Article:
"Waterford City" Top 5 Page for this destination Waterford by pure1942

Waterford Travel Guide: 169 reviews and 420 photos

Viking City

Waterford doesn’t hit the tourist radar as often as Dublin, Cork, Kilkenny or Galway but maybe for this reason alone it is worth a visit.
I have lived in Dungarvan, County Waterford for the past 4 years and have visited the city of Waterford many, many times but it is only recently I decided to make the short 30 minute drive to the city to view it from a visitor’s perspective and took a pleasant stroll around the centre of the city, taking time to actually examine the city in more detail. I find a common fault in many travellers, who travel far and wide all over this planet without fully exploring their back door and I can be as guilty as anybody for this. In fact it is only as I travel more I begin to appreciate what my own beautiful country has to offer. It was upon realising this, that I decided to make a conscious effort to explore more of the beautiful natural landscapes of Ireland and creating more VT pages on the places which I often visit but can be guilty of ignoring.

Waterford City is Ireland’s oldest city having been founded by the Vikings in the 8th century. This Viking influence is still string in Waterford today, with the city’s strong Maritime and Naval traditions still continuing today. Even the name Waterford (Port Láirge in Irish) comes from the Viking name for the city, Vadrafjord. The city’s location at the mouth of the River Suir in the south of the country quickly made the city a significant trading centre in Western Europe and the city quickly grew both physically and economically.
The Vikings of Waterford as elsewhere in other Irish Viking strongholds, such as Wexford, Limerick and Dublin, quickly assimilated into the native population and took on many of the country’s traditions and cultural influences. Even in Irish schools today, it is common to make reference to the fact that the Vikings ‘became more Irish than the Irish themselves.’ After the initial resentment of the Vikings and their occupation of the country, the Irish natives came to accept their Nordic neighbours. This was especially evident in Waterford, where the indigenous Irish and Vikings together joined forces to battle the invading Anglo-Norman forces in the 12th century. Unfortunately, this combined force was still not strong enough to withstand Strongbow’s forces who took the city after a desperate fight.
Despite the occupation of the city, Waterford grew even more and soon became Ireland’s most powerful city and the extension and expansion of the City Walls, begun by the Vikings, continued under King John. There followed centuries of growth intermingled with episodes of turmoil, when various invaders tried to wrestle Waterford from the Normans. Eventually it was Cromwell (who else!!!!!!) who managed to take Waterford with his nephew Henry Ireton and together they implemented Cromwell’s trade mark, brutal regime, murdering or deporting thousands of Irish Catholics. However, Waterford continued to prosper under English control and continued to grow and remain one of Ireland’s most important trade and shipping centres.

After Irish independence, Waterford began to slip into decline which continued late into the 20th century. Unemployment and other social and economic problems blighted the city, with its shipping importance beginning to wane. The only bright spark was from one of Waterford’s and Ireland’s most famous exports, Waterford Crystal, which began producing its world famous crystal in the 1970’s. Unfortunately the down trun of the world’s economy in recent yers has hit the crystal factory hard and it has now closed down with production moving overseas...a tragic outcome for the city and its population who have not only suffered in terms of job loss but have lost a little piece of their soul with the closing of the factory.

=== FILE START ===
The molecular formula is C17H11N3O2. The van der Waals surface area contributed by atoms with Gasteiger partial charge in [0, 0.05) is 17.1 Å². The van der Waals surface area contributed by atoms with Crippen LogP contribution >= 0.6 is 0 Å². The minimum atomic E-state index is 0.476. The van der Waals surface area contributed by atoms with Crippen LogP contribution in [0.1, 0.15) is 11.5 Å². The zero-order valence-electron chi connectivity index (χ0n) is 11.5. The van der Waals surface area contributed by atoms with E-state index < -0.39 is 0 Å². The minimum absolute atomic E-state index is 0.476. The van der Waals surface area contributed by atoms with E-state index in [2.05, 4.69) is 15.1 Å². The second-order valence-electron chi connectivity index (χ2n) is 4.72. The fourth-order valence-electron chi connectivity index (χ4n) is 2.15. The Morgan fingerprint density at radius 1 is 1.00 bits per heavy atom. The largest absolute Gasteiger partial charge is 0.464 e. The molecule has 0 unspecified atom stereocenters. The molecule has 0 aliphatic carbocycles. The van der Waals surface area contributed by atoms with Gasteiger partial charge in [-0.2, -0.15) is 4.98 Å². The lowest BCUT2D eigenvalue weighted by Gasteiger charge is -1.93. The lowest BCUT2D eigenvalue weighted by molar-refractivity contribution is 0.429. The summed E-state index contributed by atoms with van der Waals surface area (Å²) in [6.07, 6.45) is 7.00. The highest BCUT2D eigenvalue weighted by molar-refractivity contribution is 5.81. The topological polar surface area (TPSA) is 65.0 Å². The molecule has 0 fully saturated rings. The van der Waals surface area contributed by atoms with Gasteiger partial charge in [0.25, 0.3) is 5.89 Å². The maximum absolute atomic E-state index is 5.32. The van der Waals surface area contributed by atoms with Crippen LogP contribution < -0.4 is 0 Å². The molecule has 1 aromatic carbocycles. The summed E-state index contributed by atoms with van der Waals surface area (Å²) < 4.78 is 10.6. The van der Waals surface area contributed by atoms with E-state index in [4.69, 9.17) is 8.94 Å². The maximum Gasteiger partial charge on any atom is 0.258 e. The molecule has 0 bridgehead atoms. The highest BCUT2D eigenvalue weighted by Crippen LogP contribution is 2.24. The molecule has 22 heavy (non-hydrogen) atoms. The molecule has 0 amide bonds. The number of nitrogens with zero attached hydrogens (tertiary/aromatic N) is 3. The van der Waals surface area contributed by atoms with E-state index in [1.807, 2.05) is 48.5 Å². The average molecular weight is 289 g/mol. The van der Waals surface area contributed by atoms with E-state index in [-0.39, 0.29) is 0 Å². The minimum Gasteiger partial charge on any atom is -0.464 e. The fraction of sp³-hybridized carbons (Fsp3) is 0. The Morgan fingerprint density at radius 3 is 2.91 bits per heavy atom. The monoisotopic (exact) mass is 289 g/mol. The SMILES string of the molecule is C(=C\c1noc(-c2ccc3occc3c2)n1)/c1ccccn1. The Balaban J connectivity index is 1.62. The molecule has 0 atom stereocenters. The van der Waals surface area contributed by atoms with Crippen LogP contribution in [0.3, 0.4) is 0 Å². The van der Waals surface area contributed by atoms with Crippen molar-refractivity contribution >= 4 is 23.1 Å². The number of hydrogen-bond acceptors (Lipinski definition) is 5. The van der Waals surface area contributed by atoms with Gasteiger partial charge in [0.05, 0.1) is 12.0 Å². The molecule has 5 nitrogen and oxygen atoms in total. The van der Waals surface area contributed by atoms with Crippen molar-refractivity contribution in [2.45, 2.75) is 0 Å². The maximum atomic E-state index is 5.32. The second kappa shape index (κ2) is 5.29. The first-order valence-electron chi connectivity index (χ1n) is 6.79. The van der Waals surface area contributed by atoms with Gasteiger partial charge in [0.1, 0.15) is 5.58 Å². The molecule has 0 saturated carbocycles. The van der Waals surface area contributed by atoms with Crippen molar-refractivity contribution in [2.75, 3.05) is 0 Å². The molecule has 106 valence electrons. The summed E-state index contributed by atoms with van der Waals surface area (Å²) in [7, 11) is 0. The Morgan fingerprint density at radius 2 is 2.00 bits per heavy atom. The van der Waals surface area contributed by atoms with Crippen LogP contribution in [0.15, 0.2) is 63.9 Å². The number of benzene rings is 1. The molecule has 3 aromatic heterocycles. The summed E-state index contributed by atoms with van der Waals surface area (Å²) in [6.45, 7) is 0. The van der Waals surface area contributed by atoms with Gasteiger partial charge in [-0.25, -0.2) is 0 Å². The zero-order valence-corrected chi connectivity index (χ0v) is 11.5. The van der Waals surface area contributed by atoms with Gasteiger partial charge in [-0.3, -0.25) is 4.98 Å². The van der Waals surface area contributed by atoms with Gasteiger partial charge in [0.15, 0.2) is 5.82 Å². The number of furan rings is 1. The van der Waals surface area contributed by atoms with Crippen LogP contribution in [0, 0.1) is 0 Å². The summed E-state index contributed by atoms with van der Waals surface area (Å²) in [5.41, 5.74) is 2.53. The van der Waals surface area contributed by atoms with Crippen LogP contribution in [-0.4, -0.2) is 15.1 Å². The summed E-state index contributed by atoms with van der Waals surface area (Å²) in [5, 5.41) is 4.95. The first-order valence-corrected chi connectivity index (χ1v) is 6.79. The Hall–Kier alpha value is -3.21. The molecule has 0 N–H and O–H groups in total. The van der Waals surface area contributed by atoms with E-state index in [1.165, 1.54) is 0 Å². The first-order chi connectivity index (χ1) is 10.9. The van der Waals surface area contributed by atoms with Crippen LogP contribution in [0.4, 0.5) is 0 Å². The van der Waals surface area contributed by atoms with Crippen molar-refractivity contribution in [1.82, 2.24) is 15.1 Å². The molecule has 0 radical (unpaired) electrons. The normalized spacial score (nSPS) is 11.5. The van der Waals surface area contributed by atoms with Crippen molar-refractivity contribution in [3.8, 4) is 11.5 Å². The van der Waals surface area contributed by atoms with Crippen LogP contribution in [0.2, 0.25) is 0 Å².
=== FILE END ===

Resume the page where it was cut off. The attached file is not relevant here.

Apart from this terrible and morale sapping loss, Waterford has largely recovered from the decline of the previous century and the once drab and neglected city centre is now a vibrant, clean and largely pedestrian area. The city has come a long way in the last decade and visitors are making the trip down to the centre of Ireland’s sunny south-east in ever increasing numbers and even cruise ships are making regular stops at Waterford...whether welcome or not ;) If you like your cities with a little bit of a rough edge, with enough architectural and cultural sights and activities to keep you entertained, then Waterford is a wonderful city to visit, especially of looking for a break in a trip between Dublin/Wicklow and Cork/Kerry. Oh...and did I mention the spectacular coastal landscapes and blue flag beaches within 15 minutes drive!

  • Intro Updated Jun 24, 2009
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Reviews (12)

Comments (4)

  • balhannah's Profile Photo
    Dec 17, 2009 at 8:50 PM

    What a lovely page, full of interest! Would have to visit the Granary to see the items from the Norman & Vikings days, plus the beautiful Dunmore East, that is picture perfect!

  • hunterV's Profile Photo
    Dec 6, 2009 at 10:06 PM

    I like your detailed nice pictures interesting stories with lots of background information! ><><>><

  • HORSCHECK's Profile Photo
    Jul 4, 2009 at 8:02 AM

    Brian, lovely little page about Waterford which I visited for a few days in the 1990's. I haven't been to the Granary Museum. But of course I went on sidetrips to both Tramore and Dumore East, the latter one was my favourite as well.

  • JLBG's Profile Photo
    Jul 2, 2009 at 9:03 PM

    I know I have been to Waterford as I have been both to Rosslare and Dungarvan but do not remember much of it. Ireland has so much to offer to the visitor that it is not possible to visit everywhere. Thanks for sharing and showing what I have missed.

pure1942

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